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Severe serum sickness reaction to oral and intramuscular penicillin.

Author(s): Clark BM, Kotti GH, Shah AD, Conger NG

Affiliation(s): Department of Infectious Diseases, Wilford Hall Medical Center, Lackland Air Force Base, San Antonio, Texas 78236, USA. brychan.clark@lackland.af.mil

Publication date & source: 2006-05, Pharmacotherapy., 26(5):705-8.

Publication type: Case Reports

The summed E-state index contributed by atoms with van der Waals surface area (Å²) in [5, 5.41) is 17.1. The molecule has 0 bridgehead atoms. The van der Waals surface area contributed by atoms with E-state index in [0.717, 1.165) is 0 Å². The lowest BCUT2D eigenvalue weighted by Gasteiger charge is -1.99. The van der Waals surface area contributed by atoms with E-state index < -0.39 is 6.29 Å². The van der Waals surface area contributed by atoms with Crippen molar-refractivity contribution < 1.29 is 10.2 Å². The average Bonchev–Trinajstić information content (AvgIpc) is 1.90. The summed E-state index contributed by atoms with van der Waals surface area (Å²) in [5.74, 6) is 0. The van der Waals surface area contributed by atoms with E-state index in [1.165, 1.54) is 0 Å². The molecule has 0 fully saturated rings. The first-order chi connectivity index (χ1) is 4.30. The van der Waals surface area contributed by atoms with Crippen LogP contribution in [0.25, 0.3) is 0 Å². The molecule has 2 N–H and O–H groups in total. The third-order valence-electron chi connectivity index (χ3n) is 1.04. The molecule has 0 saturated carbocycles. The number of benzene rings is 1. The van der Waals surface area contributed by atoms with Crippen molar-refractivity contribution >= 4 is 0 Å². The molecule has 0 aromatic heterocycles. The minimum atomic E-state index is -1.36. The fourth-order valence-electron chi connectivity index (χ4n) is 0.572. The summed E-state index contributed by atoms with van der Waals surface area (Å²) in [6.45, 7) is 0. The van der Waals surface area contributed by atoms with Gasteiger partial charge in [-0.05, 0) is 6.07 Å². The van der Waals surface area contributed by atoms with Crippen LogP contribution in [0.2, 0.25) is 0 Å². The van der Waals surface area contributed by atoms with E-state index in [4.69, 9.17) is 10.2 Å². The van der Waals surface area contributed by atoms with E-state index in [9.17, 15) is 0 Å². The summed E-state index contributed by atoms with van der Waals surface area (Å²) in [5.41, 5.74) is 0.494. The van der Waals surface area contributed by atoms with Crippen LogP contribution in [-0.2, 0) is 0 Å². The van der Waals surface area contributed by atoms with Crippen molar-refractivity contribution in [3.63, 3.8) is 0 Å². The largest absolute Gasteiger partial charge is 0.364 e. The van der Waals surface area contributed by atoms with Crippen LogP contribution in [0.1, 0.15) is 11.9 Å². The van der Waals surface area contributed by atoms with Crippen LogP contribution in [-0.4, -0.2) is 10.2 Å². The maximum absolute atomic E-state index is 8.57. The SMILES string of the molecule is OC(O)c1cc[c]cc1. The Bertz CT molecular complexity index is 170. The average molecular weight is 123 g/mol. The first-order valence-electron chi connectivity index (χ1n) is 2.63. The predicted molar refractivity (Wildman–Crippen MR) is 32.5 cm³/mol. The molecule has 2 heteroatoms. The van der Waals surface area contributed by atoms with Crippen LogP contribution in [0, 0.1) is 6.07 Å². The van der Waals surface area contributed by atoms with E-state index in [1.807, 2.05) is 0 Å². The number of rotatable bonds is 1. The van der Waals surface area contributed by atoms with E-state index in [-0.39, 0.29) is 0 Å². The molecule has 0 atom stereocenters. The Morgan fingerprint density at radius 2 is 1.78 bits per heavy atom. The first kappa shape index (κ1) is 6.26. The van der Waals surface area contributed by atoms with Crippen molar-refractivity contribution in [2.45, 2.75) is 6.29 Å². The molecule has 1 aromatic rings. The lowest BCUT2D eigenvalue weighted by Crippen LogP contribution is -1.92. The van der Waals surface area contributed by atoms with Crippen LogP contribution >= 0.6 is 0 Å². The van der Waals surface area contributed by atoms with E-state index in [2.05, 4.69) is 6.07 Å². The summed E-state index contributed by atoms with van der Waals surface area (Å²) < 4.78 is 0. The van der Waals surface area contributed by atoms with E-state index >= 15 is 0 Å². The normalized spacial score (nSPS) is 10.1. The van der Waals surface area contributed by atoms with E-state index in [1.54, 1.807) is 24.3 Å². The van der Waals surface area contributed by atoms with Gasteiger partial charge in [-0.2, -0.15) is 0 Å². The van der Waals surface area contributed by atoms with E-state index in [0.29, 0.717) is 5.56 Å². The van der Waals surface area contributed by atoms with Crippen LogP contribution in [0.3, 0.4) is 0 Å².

Serum sickness is a type III hypersensitivity reaction mediated by immune complex deposition with subsequent complement activation, small-vessel vasculitis, and tissue inflammation. Although the overall incidence of serum sickness is declining because of decreased use of heterologous sera and improved vaccinations, rare sporadic cases of serum sickness from nonprotein drugs such as penicillins continue to occur. Drug-induced serum sickness is usually self-limited, with symptoms lasting only 1-2 weeks before resolving. We report an unusual case of a severe and prolonged serum sickness reaction that occurred after exposure to an intramuscular penicillin depot injection (probable relationship by Naranjo score) and discuss how pharmacokinetics may have played a role. Clinicians should be familiar with serum sickness reactions particularly as they relate to long-acting penicillin preparations. Accurate diagnosis in conjunction with cessation of drug exposure and prompt initiation of antiinflammatory treatment with corticosteroids can produce complete recovery

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